October 1st, 2010

New Hampshire wants new women’s prison

As far back as 2004, a report by the New Hampshire Commission on the Status of Women detailed issues with the state’s services for female inmates including overcrowding and a shortage of space to provide programs to help reduce recidivism. Compared to programs offered to the state’s male prisoners, the women are provided with fewer options for rehabilitation programs including vocational training.

In June, the state’s corrections department made a plea to change that situation with a proposal for construction of a new $37 million facility to house female prisoners and a halfway house for those nearing release. If approved, the plan would create a 325-bed prison facility and a 128-bed halfway house.

“We believe that a new women’s prison is needed,” says Jeffrey J. Lyons, the public information officer for the N.H. Department of Corrections. “We have requested this several times over at least the last two budget cycles. This is our number one capital budget priority.”

The appeal was made as part of the annual pitch from state agencies to have projects included in the 2012-2013 state capital improvement budget. The proposal will be put before the state legislature in early 2011 and voted on some time in the spring.

According to Lyons, the current system is woefully short on space for both the inmates and for programs to help them be rehabilitated. Currently, the state has one facility for approximately 125 female prisoners in Goffstown. The Department of Corrections also rents space at the Stafford County Jail for approximately 25 to 30 others and close to 50 are held at a halfway house in Concord.

“The ideal situation,” Lyons says, “would be to have all of them in one facility so that we can provide the needed, gender-specific programs that focus on their needs specifically.”

“The current prison [in Goffstown] was built for 100 and now has 125 inmates,” he adds. “There is limited space for programs. We really need double the space.”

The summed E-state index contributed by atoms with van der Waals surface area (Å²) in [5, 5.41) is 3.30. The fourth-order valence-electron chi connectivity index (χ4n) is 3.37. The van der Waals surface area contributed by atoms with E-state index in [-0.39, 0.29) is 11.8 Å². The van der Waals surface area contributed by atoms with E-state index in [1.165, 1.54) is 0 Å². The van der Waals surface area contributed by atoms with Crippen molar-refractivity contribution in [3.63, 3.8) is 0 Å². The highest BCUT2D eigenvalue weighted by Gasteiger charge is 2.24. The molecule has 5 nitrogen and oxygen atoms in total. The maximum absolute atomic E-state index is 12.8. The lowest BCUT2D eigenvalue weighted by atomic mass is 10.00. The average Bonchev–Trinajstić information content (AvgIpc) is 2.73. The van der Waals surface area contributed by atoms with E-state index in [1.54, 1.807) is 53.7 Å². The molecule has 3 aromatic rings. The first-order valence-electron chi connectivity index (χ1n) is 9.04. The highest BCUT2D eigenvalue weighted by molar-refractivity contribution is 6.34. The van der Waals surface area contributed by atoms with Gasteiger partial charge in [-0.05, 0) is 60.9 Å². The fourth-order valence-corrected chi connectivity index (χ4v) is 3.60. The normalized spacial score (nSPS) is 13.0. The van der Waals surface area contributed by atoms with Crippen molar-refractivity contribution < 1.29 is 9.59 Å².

When asked if the inequity between programs offered for men and those available to the female prisoners could leave the state open to lawsuits over gender bias, Lyons replied, “We do provide as much parity as we can given the space limitations.”

For mental health programs, the women’s prison recently added a full time psychiatrist and a mental health clinician, after an outside consulting firm made the recommendation. For medical needs, however, the patients do not have on-site health care.

“For serious treatment, they must be brought to the Concord men’s prison and isolated from the men for treatment or hospital admission there.” Lyons says.

At one point, lawmakers were looking at the feasibility of moving the women to a juvenile detention center in Manchester and closing the Goffstown site. The juveniles would be moved to another facility. The legislature formed a committee to look at the proposal and at the problems with the women’s prisons in general. N.H. Senator Lou D’Allesandro, (D-Manchester), who chairs the committee says that, while the move to the Manchester site is not seen as a valid option, the legislature is taking seriously the concerns with the women’s prison system.

“We have had a series of meetings, have visited the existing facilities,” says D’Allesandro. “We are not sure what the recommendations will be yet, but we are working on it.”

The committee will have a proposal that may include the funding of a new facility, by Nov. 1. “We obviously need to do something,” he says.

By Catherine Robertson Souter

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